Republican Gov. Paul LePage gave his signature to a popular bill Wednesday to allow lawful concealed carry of handguns in Maine without a permit starting this fall.
The new law, advocating what is termed constitutional carry, will allow residents who are not prohibited from possessing firearms to carry a concealed pistol or revolver while preserving the current licensing scheme to grant those who travel out of the state reciprocal rights.
Introduced in March with broad support, the bill slogged through the Legislature’s Criminal Justice Committee, who voted against its passage but in the end won over the state House and Senate in bipartisan votes.
Although LePage had promised to veto all bills placed on his desk by the state legislature over a standoff on agenda issues, he signed the gun reform proposal Wednesday in a small ceremony without comment. LePage went on to “pocket veto” 19 other bills, although the effectiveness of this maneuver is being debated by the state Legislature.
“It was a great honor to be present for the signing of my constitutional carry legislation into law by our Governor,” said the bill’s sponsor, Sen. Eric Brakey, R-Auburn. “Many Maine people have worked towards this goal for over two decades. It is wonderful to finally see this commonsense proposal enshrined in Maine law.”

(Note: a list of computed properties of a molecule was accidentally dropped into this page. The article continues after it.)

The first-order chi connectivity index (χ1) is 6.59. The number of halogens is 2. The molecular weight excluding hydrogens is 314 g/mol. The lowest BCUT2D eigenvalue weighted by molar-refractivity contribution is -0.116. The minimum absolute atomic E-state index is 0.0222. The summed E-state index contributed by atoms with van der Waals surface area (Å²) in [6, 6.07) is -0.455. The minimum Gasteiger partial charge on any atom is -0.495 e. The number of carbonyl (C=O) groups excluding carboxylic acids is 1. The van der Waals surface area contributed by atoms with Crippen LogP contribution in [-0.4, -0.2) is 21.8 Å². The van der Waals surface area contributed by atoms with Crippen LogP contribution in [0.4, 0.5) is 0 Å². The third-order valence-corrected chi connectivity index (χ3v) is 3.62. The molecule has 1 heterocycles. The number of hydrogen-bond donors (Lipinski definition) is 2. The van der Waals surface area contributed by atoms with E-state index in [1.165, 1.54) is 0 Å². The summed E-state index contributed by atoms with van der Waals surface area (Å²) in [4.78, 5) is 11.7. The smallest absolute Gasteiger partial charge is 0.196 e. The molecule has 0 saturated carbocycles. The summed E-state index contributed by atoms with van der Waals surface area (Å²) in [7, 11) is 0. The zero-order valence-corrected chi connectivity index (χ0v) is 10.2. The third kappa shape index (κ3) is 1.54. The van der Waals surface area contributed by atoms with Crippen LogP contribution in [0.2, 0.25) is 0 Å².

This permitless carry move puts Maine in the same club started by Vermont and joined by Arizona, Alaska, Arkansas (although open to interpretation), Wyoming and Kansas in the past generation.
Besides decriminalizing concealed carry without a license by those 21 and older who are not prohibited from possessing a handgun, it also allows for military service members over 18 to carry without a permit. One sticking point for gun rights advocates, a requirement that anyone carrying a firearm must disclose to police the fact if stopped, was included in the final version of the law.
Gun control groups as well as the Maine Gun Owners Association joined with the Maine Chiefs of Police Association to condemn passage of the legislation earlier this week and called upon LePage to veto the measure. The groups cited that current permit holders have to undergo mandatory gun safety and legal education before carrying a concealed weapon, which is not required under the new law for those without a permit.
The Maine State Police supported the bill as did a number of gun rights groups to include the National Rifle Association who counted Wednesday’s signing as a victory for the Second Amendment.
“Maine now joins an ever-growing number of states in passing permitless carry,” said Chris Cox, executive director of NRA’s Institute for Legislative Action, in a statement. “Despite the best efforts of Michael Bloomberg-funded groups to distort the truth, the Maine legislature and Governor stood strong for freedom.”
Maine is the second state to adopt the practice this year, following in the wake of Kansas where Gov. Sam Brownback – like LePage a Republican – signed a measure in April. Further, Mississippi adopted a law effective July 1 that allows for off body carry in a purse or bag without a license.
At least three other states, Montana, West Virginia, and New Hampshire saw governors, all Democrats, veto permitless carry bills sent to them in recent months by lawmakers. In each of these cases, public safety concerns brought up by gun control and police lobby groups were cited.
As noted by Brakey, Maine’s new law will go into effect 90 days after the adjournment of the Legislature, which should be in mid-October.